Political Pulse: Portsmouth


PORTSMOUTH, Va. (WAVY) — With a population of around 96,000, Portsmouth is one of Hampton Roads’ smallest cities with some of its biggest problems.

The city is caught in what some are calling a crisis in leadership. The city manager and city attorney positions are open and the police chief has been placed on leave. The Vice Mayor, Lisa Lucas-Burke, just criminal charges dropped after calling for the police chief to be fired. This, while her mother, State Senator Lousie Lucas, and 18 others face charges after a protest in which the city’s Confederate monument was vandalized.

“Portsmouth is pretty much imploding on itself,” one citizen told 10 On Your Side.

All this controversy, while much of High Street holds on by a thread with long-empty storefronts that show no signs of rebirth. Residents are ready for a revolution.

“I would like to see my city revitalized! I was born and raised in Portsmouth and it’s so much land and opportunity and space, and I just would love to see it thrive again,” Tamera Hayes told WAVY.

Max Greenhood said, ” I think the city has a great foundation and a lot of upward potential so I would like to see that realized.”

Greenhood owns Rocket Bike and is president of the Olde Towne Business Association.

“It’s no secret that Portsmouth has a reputation of being a difficult place to do business.”

Greenhood is calling on leaders to cut the red tape and make way for more ribbon cuttings. “Getting more business here, making it easier for people who want to invest in Portsmouth to do that without pulling their hair out.”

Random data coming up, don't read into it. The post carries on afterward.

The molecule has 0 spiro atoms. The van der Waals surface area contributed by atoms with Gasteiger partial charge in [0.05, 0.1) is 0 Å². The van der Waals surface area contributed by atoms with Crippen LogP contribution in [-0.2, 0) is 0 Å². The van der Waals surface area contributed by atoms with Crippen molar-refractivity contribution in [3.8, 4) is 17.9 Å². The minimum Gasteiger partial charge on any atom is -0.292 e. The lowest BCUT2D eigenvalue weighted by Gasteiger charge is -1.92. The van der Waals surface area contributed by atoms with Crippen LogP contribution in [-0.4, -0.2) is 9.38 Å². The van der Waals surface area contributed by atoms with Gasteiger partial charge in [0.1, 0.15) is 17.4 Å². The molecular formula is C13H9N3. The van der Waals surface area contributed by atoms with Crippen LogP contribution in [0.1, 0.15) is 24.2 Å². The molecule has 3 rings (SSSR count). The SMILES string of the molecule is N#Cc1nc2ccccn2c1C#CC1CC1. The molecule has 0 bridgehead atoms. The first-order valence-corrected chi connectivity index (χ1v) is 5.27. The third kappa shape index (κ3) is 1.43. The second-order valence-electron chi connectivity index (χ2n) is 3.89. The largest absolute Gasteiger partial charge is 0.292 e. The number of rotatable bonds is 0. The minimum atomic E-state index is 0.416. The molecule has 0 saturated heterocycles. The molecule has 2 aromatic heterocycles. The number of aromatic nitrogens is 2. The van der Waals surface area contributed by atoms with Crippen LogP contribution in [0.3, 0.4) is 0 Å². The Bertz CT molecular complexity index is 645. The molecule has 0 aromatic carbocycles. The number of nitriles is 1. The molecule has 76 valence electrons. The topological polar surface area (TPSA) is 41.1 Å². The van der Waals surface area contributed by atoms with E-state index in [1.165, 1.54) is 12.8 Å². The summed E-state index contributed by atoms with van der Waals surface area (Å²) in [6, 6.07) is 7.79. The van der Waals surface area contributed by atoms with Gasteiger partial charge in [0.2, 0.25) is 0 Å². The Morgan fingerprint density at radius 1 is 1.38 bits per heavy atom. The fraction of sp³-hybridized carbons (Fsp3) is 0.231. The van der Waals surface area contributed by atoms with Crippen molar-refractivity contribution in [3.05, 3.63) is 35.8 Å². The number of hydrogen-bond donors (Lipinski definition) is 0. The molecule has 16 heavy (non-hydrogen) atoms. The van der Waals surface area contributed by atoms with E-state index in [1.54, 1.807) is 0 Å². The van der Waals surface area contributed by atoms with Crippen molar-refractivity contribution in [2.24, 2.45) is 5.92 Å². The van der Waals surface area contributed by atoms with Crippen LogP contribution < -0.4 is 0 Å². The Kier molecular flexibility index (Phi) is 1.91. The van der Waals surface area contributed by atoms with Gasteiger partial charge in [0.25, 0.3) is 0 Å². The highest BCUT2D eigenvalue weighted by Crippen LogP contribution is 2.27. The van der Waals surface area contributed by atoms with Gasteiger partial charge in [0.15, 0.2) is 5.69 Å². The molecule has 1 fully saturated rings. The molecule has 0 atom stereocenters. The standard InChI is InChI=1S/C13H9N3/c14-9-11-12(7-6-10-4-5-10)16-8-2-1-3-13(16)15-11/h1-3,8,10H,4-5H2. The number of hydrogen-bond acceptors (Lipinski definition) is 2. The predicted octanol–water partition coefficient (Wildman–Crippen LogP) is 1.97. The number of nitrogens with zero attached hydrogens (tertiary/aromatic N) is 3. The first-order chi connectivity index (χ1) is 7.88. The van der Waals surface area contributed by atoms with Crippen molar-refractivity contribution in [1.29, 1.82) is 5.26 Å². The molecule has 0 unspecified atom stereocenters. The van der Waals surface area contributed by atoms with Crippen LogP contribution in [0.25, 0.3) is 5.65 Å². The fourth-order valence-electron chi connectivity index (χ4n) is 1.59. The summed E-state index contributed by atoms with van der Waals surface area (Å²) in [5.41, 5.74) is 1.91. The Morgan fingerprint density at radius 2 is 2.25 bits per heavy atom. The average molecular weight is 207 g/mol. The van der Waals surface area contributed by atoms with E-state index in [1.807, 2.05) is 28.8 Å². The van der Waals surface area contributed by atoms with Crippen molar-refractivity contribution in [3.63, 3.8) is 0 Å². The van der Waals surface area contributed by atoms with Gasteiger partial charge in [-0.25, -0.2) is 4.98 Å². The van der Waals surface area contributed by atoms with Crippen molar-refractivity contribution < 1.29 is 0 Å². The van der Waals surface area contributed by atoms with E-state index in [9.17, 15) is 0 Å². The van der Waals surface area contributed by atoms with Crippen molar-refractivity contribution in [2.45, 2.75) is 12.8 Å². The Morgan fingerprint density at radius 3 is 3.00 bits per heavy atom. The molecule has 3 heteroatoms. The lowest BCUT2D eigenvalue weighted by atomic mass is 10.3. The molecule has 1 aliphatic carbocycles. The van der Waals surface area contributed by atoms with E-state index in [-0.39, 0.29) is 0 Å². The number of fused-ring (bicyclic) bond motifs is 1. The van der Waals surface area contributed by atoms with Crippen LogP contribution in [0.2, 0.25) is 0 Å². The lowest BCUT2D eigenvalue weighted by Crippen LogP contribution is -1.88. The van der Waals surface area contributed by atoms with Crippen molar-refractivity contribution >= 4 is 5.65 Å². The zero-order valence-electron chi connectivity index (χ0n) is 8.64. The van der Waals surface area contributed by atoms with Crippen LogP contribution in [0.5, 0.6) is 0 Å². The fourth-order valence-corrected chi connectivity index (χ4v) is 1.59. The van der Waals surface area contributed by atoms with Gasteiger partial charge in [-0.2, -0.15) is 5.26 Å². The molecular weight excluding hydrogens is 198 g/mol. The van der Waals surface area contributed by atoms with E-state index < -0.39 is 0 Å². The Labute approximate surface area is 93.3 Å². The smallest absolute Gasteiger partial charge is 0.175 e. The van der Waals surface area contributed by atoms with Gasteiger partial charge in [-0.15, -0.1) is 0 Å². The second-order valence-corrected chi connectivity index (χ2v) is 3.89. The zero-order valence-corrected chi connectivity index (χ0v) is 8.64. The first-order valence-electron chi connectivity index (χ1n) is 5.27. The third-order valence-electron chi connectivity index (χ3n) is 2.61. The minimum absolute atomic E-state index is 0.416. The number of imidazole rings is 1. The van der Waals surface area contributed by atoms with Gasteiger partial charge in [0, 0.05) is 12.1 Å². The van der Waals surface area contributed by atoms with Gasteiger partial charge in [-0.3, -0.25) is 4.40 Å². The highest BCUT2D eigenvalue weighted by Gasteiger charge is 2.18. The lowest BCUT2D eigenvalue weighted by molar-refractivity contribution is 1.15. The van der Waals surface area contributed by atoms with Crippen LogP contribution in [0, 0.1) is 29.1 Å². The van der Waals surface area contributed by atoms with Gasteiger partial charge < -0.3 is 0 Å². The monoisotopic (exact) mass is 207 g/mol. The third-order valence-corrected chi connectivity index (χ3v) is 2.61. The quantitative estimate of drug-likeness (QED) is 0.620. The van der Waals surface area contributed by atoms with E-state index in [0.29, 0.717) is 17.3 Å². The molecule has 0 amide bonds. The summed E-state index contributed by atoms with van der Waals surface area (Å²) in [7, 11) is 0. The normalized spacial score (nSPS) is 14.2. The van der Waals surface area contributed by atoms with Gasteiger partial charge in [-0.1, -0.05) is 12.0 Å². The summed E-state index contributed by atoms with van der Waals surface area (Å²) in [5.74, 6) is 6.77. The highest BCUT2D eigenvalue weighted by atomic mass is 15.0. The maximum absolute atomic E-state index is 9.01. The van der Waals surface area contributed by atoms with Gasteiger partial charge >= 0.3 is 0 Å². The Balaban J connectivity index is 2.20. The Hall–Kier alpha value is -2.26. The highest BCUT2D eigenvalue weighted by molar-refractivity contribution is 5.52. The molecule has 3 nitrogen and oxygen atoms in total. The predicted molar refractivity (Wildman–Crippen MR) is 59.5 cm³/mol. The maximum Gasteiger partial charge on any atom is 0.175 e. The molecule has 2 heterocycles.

Education is the number one priority for Tamera Hayes, a working mom of three, who is president of the Churchland Primary and Intermediate PTA.

“We wear many hats and whoever is elected will have to do the same they will have to wear many hats with an agenda and a focus,” she told WAVY.

Living in Portsmouth, she pays the highest real estate tax rate in the 7-5-7 and wants to know, “Why is that? I would like to know that. Why?”

She also has to pay tolls every day.

“I don’t hear of a lot of people outside of Portsmouth saying they’re coming to Portsmouth to work and I wasn’t able to find work in my city.”

She also can’t find a sports complex for her kids or many community centers. Those are things she’d like to see.

Greenhood said, “If you want better schools better services for those who need them, it all comes back to revenue.”

Greenhood is all in on the Casino referendum.

“I think the casino is going to be the greatest thing to happen in Portsmouth in a generation or two .”

Advocates promise a casino will add jobs, tax revenue and spark a center for economic growth.

Hayes remains neutral on the casino but stands right with Greenhood on the need for economic growth, new jobs, new businesses, and new reasons for kids like hers to stay in Portsmouth and raise their own families here.

“Ultimately everything comes back to having the right people on the city council,” Greenhood said. Which, he contends, means people who think like you, not necessarily look like you or have name recognition. You have to look past the political posters, Greenhood said, and into their platforms to find out how they would vote on what matters to you.

“People who can be unifiers in a divisive time, that’s what the city needs.”

Hayes is also calling for a unified council saying, “We can’t do anything but go up from here.”

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